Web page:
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We are veering off-topic now, but this quote from the Microsoft website does not validate your statement. A 64 bit OS does not need twice as much memory as a 32 bit one. The difference is that memory locations are numbered differently: a 32 bit OS uses 32 bits to store the memory location, so you can address roughly 4 billion memory locations. This limits you to using at most 4GB of RAM. In a 64 bit OS, you can address 16 billion billion locations so you can address virtually unlimited amounts of RAM (though for licensing reasons, you can only use up to 16GB in windows home edition and up to 192GB in professional).
A side-effect of this is that it takes twice as much space to store a memory location, so for instance the page table and certain data structures will take up more space. However, any data stored (pictures, programs) does not take up any more space.

Apparently, Microsoft deems you need at least 1GB of ram to run Windows 7 smoothly. Once you switch to 64 bits, the memory requirements rise slightly so 1GB is no longer enough, so they recommend that you use at least 2GB. However, your statement "if you are running Windows 7 64 bit you essentially need twice the RAM than for 32 bit" seems to imply that if you have a computer with 4GB of RAM running 32 bit windows then to get the same performance when running 64 bit windows you need 8GB of RAM. This is not the case and the 8GB, 64 bit computer will run far much better than the 32 bit 4GB one.

Again, there is absolutely no reason why you should buy a computer with 32 bit windows.

As for Greg's recommendation, I am sure the XPS lineup (he's not being very specific) contains very nice machines but I don't think they stand out extraordinarily. Any computer with a good processor (like an i7) and a good amount of RAM can run all those programs. I would have to warn that 17.9" is really very big and probably not suitable for most people.

I promised I would say something about graphics cards: if you want to do stuff that involves 3D rendering (games) then having a discrete graphics card with 1GB or 2GB's of dedicated memory is great. Most laptops have their graphics cards integrated in the processor but this does not give you very good performance in 3D tasks. Some laptops have both integrated and discrete graphics and allow you to switch between the two. This means you can use the integrated to save on battery life when doing mundane tasks, and use the discrete graphics when you need more power, at the expense of battery life.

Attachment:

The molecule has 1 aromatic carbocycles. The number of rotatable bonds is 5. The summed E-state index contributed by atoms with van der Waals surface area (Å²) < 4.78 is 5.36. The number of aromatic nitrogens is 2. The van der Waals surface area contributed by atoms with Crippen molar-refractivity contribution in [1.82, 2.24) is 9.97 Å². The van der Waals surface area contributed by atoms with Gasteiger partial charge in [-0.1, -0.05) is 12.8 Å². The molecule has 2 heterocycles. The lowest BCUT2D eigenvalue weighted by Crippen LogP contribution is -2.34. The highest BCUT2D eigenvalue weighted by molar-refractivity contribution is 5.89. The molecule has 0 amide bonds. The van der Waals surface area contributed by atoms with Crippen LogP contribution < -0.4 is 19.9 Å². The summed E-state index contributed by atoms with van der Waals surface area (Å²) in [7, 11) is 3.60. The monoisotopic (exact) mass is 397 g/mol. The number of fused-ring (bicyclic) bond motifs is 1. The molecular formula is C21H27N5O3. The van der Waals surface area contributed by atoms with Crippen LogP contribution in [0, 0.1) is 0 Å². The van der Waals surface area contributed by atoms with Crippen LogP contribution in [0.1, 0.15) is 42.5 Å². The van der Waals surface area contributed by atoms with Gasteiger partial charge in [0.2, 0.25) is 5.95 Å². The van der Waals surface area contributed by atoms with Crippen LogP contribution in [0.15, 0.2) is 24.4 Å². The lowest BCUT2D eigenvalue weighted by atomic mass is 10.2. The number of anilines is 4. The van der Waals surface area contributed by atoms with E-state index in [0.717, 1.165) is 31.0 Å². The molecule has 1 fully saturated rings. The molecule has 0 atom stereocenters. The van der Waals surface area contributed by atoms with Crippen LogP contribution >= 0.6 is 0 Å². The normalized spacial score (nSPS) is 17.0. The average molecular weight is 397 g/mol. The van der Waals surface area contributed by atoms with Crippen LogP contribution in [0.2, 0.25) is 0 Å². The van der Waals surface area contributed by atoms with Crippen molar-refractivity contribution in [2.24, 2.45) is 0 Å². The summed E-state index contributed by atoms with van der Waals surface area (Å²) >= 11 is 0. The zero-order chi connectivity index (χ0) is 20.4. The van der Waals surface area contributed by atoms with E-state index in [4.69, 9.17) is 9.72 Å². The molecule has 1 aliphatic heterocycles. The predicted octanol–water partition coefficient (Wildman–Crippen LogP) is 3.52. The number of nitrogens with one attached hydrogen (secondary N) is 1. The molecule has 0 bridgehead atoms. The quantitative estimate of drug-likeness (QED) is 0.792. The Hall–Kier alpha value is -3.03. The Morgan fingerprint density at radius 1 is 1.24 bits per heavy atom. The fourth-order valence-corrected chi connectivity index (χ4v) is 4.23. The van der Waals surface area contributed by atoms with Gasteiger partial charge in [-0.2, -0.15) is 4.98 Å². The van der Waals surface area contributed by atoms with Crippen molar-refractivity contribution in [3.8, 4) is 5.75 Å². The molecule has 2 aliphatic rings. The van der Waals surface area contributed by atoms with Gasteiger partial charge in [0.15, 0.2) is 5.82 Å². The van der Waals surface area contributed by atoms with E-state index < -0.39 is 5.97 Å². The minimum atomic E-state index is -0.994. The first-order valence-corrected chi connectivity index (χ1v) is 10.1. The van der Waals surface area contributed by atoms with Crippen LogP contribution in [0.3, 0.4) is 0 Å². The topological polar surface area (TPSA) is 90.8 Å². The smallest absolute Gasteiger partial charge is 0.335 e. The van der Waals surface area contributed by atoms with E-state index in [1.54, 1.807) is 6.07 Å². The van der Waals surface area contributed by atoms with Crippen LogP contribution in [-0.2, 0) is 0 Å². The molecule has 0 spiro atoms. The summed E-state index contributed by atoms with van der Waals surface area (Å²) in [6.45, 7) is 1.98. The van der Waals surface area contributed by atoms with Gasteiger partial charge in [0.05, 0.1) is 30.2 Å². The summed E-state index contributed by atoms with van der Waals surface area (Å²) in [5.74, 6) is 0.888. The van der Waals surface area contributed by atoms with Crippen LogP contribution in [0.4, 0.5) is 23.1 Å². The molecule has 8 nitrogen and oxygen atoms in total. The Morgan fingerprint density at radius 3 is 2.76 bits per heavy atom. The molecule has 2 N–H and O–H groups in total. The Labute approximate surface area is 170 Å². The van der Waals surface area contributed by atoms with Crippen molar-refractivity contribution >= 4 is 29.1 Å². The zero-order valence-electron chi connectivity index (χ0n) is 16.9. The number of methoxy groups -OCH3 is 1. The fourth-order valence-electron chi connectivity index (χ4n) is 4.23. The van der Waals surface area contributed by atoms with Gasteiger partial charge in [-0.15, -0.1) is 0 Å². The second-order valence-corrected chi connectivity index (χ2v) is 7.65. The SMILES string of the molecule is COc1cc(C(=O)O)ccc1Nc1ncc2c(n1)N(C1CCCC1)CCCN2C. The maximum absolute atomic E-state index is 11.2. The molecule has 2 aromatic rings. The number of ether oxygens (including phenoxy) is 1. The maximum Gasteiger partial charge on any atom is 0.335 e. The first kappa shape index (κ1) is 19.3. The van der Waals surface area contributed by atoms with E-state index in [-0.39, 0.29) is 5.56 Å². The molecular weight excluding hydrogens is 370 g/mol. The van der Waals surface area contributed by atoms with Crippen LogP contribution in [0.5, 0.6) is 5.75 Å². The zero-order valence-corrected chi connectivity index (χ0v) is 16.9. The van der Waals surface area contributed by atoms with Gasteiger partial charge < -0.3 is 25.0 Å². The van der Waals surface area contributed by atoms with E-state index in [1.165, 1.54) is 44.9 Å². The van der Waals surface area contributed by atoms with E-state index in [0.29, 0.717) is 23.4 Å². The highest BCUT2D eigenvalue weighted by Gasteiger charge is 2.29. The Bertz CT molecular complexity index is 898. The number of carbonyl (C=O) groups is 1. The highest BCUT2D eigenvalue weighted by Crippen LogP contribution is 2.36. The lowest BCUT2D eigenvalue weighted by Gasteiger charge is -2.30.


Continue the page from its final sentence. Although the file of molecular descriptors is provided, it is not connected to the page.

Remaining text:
As a side note, although SolidWorks deals with 3D it does actually not benefit much from a good graphics card. For SolidWorks, the processor is much more important.

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 Post subject: Re: I'm considering getting a laptop. I've never owned one.
PostPosted: Thu Aug 30, 2012 7:26 am 
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Regarding the Battery-Life, i would suggest to double check before buying, that the battery is based on
NI-LI or LI-IO, that means based on Lithium element and not NI-CD = Nickel Cadmium, as both can have many mHA cells, Lithium are highly superior compared to the old NI-CA, also Lithium Batterys can keep energy for many months without losing the power during they rest/standby state. Good Luck.


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 Post subject: Re: I'm considering getting a laptop. I've never owned one.
PostPosted: Thu Aug 30, 2012 8:41 am 
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Remember that if you have, say, 4GB of RAM this is actually 4294967296 x 8 bits. On a 32 bit system this is equivalent to 1G word, so on a 64 bit system this is 0.5G words i.e. half as much from the perspective of the memory map. So for the 64 bit system to "see" the same memory, you need twice as much i.e. 8GB.
TomZ wrote:
... and the 8GB, 64 bit computer will run far much better than the 32 bit 4GB one.
Absolutely :) But from the OS perspective, don't they have the same memory?

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 Post subject: Re: I'm considering getting a laptop. I've never owned one.
PostPosted: Thu Aug 30, 2012 9:03 am 
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No, the word size is not determined by the OS, but by the physical structure of the processor - it designates the size of the processor's registers and this is independent of the type of OS used (32 bit windows will run on a 64 bit processor). Pretty much every recent processor uses 64 bit words. The 64/32 bit designation in the windows version does not relate to the word size but to the space used for addressing memory. The addresses always refer to individual bytes and whether the processor treats them in pairs of 4 or 8 is irrelevant.